Arizona voters resoundingly passed three anti-illegal-immigrant ballot measures Tuesday and established English as the state's official language.
The landslide victory — all four passed by about 3-to-1 ratios statewide — sends a message that the state won't tolerate illegal immigration, said proponent Don Goldwater.
"The people of Arizona have said, 'Enough,' and that they want this issue taken care of," said Goldwater, a gubernatorial candidate who lost in the Republican primary in September. "If the federal government won't stand up, then by God, the state of Arizona will."
Election night proved a sad outcome for immigrant advocates who carried out a grassroots campaign of rallies, fliers and news conferences to try to defeat the measures.
The results send a negative message to children that there are two classes of residents in Arizona, said Lorraine Lee, vice president of Chicanos por la Causa, a nonprofit community-development corporation.
"It makes me very fearful of what the future holds because I think that this may potentially send out a message that it's OK to continue to bash immigrants," Lee said.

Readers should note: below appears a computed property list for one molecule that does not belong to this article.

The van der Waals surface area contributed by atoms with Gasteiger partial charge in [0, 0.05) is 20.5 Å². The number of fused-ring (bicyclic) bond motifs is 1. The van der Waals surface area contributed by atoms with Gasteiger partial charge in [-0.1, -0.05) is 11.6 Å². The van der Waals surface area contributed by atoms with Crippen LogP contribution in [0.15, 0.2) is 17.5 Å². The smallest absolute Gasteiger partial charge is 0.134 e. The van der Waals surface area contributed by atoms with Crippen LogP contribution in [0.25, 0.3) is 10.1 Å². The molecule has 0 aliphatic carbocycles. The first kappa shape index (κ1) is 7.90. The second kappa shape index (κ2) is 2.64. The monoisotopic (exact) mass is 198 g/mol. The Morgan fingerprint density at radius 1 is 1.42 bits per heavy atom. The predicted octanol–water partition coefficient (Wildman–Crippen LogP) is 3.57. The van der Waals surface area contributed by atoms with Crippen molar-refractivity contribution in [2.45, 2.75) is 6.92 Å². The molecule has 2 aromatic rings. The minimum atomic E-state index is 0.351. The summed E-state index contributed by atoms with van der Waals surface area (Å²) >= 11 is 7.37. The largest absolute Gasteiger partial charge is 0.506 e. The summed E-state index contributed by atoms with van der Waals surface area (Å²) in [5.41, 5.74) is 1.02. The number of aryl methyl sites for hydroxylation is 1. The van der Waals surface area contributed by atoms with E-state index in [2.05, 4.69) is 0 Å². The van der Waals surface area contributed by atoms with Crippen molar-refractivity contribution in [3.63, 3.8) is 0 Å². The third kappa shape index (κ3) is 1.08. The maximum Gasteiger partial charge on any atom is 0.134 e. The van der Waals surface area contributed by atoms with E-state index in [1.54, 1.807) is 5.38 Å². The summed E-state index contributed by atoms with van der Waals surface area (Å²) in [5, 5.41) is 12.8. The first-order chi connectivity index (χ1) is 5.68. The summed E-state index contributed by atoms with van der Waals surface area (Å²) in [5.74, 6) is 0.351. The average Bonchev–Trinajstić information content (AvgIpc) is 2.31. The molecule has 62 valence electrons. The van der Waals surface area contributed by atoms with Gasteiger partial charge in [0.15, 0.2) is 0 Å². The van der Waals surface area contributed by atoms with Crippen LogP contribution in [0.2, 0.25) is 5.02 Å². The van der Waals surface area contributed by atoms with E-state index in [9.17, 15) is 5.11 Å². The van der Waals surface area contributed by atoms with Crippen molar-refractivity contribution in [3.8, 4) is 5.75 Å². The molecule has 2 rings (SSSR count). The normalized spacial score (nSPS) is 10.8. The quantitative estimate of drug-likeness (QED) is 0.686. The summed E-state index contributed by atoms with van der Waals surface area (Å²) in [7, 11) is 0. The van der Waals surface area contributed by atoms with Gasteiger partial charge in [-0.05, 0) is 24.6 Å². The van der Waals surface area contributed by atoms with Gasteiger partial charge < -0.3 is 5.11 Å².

The four measures passed in each of the 15 counties. Pima County, which was one of three counties to defeat the anti-illegal-immigration Proposition 200 in 2004, passed the measures by about a 2-to-1 ratio, results showed.
The overwhelming victory was no surprise to proponents, who were so confident that they spent no money on a formal campaign or advertisements.
"It's been pretty much a bipartisan issue. People want something done about illegal immigration," said Sen. Dean Martin, R-Phoenix, the sponsor of Prop. 300. "I'm not surprised to see this reaction at all," said Martin, who was elected state treasurer Tuesday.
Voter intimidation by anti-illegal-immigration activists at some South Side precincts affected the results, said Ramón Garcia of the Campaign for Community Change. It opposed the measures and worked to get Hispanics registered to vote.
"We understood that we probably weren't going to be able to beat all the propositions, but we anticipated our numbers would have been much closer," he said.
Assuming they survive court challenges, the measures will prevent illegal immigrants from taking adult-education classes, getting state-funded child-care assistance and paying in-state tuition at state colleges and universities, automatically keep those charged with serious felonies in jail without bail, and prevent them from receiving punitive damages in civil lawsuits.
Proposition 103 establishes English as the state's official language, 18 years after voters passed a similar proposition in 1988 that was later overruled by the Arizona and U.S. Supreme Courts.